A LEADING figure in the golf world, who edits one of the sport’s top magazines with a readership around 500,000, is calling for a boycott of Donald Trump’s Scottish course.
Bill Elliott – editor-at-large of Golf Monthly – has vowed never to set foot on the course after watching the documentary You’ve Been Trumped, broadcast by the BBC in October.
And the influential chairman of the Association of Golf Writers urges the publication’s readers to do the same, saying: “I suggest you join me.”
The move was criticised last night by the Trump Organisation, which accused Mr Elliott of a “lack of editorial integrity” and claimed his position was “based upon a second-hand source that is a gross distortion of the truth”.
Mr Elliott said the Trump Organisation’s “nastiness” over a row with neighbouring residents on the Menie Estate had shocked him.
He wrote: “By all accounts, this is a seriously brilliant links. Opened in the summer, the plaudits for it have been almost overwhelmingly in their positivity. Despite this, I’ll never play it. Why? Because I watched, along with almost a million others, the documentary You’ve Been Trumped on television.
“Even allowing for the fact that it was a one-sided film, it was impossible not to be shocked by the tactics used to try to intimidate a few local residents who refused to sell their homes. This intimidation apparently goes on.”
George Sorial, executive vice-president for the Trump Organisation, said: “Bill Elliot does not know what he is talking about and his comments demonstrate a complete lack of editorial integrity because he never visited our course or inquired about the issues.
“His entire position is based upon a second-hand source that is a gross distortion of the truth. The global golf community has embraced our course and bookings continue to soar.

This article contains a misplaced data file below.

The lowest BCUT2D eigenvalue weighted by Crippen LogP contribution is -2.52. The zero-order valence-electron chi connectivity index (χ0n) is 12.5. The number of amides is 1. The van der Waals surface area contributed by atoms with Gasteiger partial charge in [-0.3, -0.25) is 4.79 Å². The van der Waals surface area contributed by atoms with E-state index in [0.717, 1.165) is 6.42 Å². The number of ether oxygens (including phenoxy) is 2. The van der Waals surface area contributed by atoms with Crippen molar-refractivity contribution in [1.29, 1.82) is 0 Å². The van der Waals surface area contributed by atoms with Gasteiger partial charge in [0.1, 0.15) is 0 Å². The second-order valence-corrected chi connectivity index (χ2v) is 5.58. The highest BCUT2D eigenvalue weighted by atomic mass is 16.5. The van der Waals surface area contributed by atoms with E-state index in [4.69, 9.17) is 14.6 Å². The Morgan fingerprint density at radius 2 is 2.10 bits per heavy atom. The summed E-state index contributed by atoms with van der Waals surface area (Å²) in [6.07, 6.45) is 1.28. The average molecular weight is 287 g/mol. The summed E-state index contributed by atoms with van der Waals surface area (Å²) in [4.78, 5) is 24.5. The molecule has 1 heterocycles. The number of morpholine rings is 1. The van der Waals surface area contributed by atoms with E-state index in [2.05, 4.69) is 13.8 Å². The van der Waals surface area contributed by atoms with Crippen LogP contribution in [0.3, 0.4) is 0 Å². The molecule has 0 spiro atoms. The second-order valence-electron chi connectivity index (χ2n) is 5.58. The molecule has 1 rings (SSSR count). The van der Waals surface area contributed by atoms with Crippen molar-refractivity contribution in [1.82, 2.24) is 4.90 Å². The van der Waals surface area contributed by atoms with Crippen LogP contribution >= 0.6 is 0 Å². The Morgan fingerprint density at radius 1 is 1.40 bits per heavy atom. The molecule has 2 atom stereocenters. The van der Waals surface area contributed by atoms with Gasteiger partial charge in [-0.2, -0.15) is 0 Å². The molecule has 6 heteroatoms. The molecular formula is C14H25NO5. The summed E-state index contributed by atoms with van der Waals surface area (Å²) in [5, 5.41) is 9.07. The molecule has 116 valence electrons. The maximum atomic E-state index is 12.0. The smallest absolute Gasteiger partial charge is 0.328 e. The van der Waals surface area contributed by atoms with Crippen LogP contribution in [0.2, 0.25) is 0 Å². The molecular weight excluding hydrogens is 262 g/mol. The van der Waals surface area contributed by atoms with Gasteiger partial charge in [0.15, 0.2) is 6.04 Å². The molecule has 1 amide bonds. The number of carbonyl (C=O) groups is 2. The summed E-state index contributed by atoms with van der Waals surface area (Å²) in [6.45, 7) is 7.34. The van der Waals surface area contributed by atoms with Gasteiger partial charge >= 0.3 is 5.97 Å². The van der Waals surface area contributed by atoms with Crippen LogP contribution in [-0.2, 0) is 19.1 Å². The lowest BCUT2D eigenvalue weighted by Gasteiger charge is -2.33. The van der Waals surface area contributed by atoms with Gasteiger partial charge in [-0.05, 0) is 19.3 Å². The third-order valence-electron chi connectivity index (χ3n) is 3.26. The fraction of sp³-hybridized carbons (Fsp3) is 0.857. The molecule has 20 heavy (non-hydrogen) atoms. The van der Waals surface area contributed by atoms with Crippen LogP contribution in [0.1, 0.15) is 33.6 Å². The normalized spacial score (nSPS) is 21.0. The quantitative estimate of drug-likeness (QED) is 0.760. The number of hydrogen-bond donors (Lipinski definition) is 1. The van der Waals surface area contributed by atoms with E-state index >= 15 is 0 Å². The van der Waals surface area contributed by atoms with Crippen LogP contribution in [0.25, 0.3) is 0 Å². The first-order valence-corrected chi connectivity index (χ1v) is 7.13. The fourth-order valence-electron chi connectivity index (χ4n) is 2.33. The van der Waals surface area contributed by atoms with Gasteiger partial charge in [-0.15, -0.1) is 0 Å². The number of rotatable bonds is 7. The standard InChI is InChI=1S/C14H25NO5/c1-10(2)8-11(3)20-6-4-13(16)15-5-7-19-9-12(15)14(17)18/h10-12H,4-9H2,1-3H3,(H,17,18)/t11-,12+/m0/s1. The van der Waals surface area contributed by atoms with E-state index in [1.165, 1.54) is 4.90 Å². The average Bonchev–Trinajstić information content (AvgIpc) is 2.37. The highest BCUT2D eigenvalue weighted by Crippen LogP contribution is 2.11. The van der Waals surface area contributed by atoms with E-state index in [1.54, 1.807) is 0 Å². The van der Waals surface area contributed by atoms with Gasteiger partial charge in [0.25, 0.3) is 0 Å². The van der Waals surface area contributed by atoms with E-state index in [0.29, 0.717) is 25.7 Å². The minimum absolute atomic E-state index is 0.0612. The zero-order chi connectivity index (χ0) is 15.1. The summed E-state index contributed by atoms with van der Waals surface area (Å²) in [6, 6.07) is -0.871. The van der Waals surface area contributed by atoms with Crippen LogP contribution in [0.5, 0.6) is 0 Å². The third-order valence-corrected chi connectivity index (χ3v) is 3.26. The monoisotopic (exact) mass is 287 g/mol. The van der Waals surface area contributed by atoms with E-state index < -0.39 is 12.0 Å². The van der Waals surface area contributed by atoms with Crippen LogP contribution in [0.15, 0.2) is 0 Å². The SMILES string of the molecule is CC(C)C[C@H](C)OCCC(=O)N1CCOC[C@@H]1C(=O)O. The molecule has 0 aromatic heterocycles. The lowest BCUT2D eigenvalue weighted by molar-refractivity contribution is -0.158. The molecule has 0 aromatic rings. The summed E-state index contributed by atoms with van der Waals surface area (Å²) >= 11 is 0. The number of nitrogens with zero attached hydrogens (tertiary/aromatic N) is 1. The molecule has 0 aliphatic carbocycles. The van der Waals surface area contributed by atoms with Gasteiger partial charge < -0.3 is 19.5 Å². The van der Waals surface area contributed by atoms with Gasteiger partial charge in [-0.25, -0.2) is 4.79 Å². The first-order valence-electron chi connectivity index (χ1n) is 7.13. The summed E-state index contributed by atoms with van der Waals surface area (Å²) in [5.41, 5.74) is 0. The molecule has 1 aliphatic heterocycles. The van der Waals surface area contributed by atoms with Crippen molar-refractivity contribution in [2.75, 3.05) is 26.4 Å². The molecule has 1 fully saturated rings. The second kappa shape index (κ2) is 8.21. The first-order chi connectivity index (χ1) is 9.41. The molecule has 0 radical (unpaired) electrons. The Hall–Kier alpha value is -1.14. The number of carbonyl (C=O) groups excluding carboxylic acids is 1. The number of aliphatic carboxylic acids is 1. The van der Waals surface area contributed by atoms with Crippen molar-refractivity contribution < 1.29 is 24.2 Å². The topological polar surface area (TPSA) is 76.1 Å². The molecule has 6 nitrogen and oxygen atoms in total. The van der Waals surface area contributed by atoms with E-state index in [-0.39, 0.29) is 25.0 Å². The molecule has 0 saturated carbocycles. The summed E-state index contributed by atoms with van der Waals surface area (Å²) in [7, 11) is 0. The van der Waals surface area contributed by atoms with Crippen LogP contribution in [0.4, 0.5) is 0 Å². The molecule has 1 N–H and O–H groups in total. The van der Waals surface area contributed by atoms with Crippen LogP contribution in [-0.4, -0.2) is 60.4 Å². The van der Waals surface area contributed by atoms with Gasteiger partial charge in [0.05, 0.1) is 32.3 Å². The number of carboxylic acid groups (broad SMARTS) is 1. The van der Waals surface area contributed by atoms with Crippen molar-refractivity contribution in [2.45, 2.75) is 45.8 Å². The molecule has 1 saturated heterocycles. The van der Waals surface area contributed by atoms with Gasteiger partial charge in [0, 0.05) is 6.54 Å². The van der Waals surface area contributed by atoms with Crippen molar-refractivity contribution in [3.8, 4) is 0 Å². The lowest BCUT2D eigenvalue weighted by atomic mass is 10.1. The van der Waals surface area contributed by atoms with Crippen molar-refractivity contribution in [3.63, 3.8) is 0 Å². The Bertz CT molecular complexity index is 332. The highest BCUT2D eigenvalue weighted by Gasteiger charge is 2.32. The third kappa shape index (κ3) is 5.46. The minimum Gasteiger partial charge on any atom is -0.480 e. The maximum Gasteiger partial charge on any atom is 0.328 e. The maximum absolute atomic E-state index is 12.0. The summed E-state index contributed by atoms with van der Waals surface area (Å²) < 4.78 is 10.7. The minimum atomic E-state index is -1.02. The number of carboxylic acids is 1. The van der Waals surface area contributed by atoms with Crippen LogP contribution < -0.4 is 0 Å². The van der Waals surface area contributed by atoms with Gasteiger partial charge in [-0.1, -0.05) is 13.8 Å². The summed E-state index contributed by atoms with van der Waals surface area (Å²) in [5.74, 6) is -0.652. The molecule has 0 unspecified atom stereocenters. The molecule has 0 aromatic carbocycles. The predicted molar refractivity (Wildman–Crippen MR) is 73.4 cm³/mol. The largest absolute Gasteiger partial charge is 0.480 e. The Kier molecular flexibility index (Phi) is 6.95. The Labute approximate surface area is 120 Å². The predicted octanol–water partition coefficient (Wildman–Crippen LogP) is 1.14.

“If Mr Elliot took the time to investigate the facts the way a professional writer should, he would be very embarrassed.”
You’ve Been Trumped, was broadcast by the BBC on 21 October. About 300 complaints were received by Grampian Police over the arrests of two film-makers working on the documentary about Mr Trump’s golf development.
The piece showed film-makers Anthony Baxter and Richard Phinney being arrested by officers on the Menie estate in Aberdeenshire.
The force has acknowledged that the arrests could have been better handled. The arrests were part of an investigation into an alleged breach of the peace.
Mr Baxter said that he and Mr Phinney had been doing their jobs as journalists.
Aberdeenshire farmer Michael Forbes, who featured in the documentary and rose to prominence as a result of his battle against Mr Trump’s project, recently scooped the Top Scot prize at the Glenfiddich Spirt of Scotland ceremony.
Mr Trump once described Mr Forbes’s property, which borders the tycoon’s land, as a “slum”.
The award prompted Mr Trump to launch a furious tirade against the whisky distillery, claiming its Top Scot award was a “publicity stunt” and an “embarrassment” to Scotland.
He subsequently announced a ban on William Grant & Son whiskies at Trump properties.
Design work for a second golf course close to the Trump International Links is now under way. In October, Mr Trump said that plans for an adjoining luxury hotel would go ahead.